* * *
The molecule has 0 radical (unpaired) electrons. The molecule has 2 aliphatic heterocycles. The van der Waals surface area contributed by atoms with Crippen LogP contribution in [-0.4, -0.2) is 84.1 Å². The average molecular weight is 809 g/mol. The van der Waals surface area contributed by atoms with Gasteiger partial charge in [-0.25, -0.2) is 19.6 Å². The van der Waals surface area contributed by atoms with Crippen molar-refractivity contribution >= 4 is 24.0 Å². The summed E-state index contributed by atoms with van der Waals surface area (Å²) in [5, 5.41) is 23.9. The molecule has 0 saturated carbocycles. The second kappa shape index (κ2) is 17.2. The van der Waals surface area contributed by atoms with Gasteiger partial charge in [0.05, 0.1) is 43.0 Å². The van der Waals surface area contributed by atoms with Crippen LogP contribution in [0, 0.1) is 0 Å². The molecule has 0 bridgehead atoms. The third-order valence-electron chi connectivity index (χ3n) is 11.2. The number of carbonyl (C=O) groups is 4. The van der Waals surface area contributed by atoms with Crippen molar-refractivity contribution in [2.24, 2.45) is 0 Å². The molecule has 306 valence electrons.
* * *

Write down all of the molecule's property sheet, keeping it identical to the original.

The molecule has 0 radical (unpaired) electrons. The molecule has 2 aliphatic heterocycles. The van der Waals surface area contributed by atoms with Crippen LogP contribution in [-0.4, -0.2) is 84.1 Å². The average molecular weight is 809 g/mol. The van der Waals surface area contributed by atoms with Gasteiger partial charge in [-0.25, -0.2) is 19.6 Å². The van der Waals surface area contributed by atoms with Crippen molar-refractivity contribution >= 4 is 24.0 Å². The summed E-state index contributed by atoms with van der Waals surface area (Å²) in [5, 5.41) is 23.9. The molecule has 0 saturated carbocycles. The second kappa shape index (κ2) is 17.2. The van der Waals surface area contributed by atoms with Gasteiger partial charge in [0.05, 0.1) is 43.0 Å². The van der Waals surface area contributed by atoms with Crippen LogP contribution in [0, 0.1) is 0 Å². The molecule has 0 bridgehead atoms. The third-order valence-electron chi connectivity index (χ3n) is 11.2. The number of carbonyl (C=O) groups is 4. The van der Waals surface area contributed by atoms with Crippen molar-refractivity contribution in [2.24, 2.45) is 0 Å². The molecule has 306 valence electrons.